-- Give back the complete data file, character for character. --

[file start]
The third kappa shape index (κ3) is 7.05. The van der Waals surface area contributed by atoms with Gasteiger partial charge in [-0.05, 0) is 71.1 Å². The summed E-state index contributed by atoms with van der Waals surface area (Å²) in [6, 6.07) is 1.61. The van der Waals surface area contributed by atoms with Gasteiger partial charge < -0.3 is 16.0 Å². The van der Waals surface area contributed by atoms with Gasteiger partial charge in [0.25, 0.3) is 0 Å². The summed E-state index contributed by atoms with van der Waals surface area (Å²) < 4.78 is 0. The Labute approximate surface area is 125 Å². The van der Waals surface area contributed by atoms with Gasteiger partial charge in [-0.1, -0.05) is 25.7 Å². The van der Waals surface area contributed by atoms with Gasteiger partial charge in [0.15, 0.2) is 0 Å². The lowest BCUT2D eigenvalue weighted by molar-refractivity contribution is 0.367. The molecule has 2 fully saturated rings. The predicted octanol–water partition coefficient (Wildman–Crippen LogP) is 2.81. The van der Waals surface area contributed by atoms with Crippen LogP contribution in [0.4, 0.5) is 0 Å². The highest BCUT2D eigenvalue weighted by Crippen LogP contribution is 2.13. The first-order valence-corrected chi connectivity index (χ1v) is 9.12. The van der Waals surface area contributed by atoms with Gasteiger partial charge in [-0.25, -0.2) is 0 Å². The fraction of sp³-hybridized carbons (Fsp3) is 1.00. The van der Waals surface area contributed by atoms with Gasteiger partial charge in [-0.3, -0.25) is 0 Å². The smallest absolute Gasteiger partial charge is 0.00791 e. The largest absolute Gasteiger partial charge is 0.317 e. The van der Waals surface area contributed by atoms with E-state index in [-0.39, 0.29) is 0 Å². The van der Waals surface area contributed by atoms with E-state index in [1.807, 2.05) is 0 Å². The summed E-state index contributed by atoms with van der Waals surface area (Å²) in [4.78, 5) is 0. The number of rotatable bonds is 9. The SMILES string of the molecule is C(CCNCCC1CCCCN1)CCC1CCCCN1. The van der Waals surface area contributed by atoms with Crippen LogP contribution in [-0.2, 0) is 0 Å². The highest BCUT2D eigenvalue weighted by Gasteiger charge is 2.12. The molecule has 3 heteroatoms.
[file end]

The third kappa shape index (κ3) is 7.05. The van der Waals surface area contributed by atoms with Gasteiger partial charge in [-0.05, 0) is 71.1 Å². The summed E-state index contributed by atoms with van der Waals surface area (Å²) in [6, 6.07) is 1.61. The van der Waals surface area contributed by atoms with Gasteiger partial charge < -0.3 is 16.0 Å². The van der Waals surface area contributed by atoms with Gasteiger partial charge in [0.25, 0.3) is 0 Å². The summed E-state index contributed by atoms with van der Waals surface area (Å²) < 4.78 is 0. The Labute approximate surface area is 125 Å². The van der Waals surface area contributed by atoms with Gasteiger partial charge in [-0.1, -0.05) is 25.7 Å². The van der Waals surface area contributed by atoms with Gasteiger partial charge in [0.15, 0.2) is 0 Å². The lowest BCUT2D eigenvalue weighted by molar-refractivity contribution is 0.367. The molecule has 2 fully saturated rings. The predicted octanol–water partition coefficient (Wildman–Crippen LogP) is 2.81. The van der Waals surface area contributed by atoms with Crippen LogP contribution in [0.4, 0.5) is 0 Å². The highest BCUT2D eigenvalue weighted by Crippen LogP contribution is 2.13. The first-order valence-corrected chi connectivity index (χ1v) is 9.12. The van der Waals surface area contributed by atoms with Gasteiger partial charge in [-0.25, -0.2) is 0 Å². The fraction of sp³-hybridized carbons (Fsp3) is 1.00. The van der Waals surface area contributed by atoms with Gasteiger partial charge in [-0.3, -0.25) is 0 Å². The smallest absolute Gasteiger partial charge is 0.00791 e. The largest absolute Gasteiger partial charge is 0.317 e. The van der Waals surface area contributed by atoms with E-state index in [-0.39, 0.29) is 0 Å². The van der Waals surface area contributed by atoms with E-state index in [1.807, 2.05) is 0 Å². The summed E-state index contributed by atoms with van der Waals surface area (Å²) in [4.78, 5) is 0. The number of rotatable bonds is 9. The SMILES string of the molecule is C(CCNCCC1CCCCN1)CCC1CCCCN1. The van der Waals surface area contributed by atoms with Crippen LogP contribution in [-0.2, 0) is 0 Å². The highest BCUT2D eigenvalue weighted by Gasteiger charge is 2.12. The molecule has 3 heteroatoms.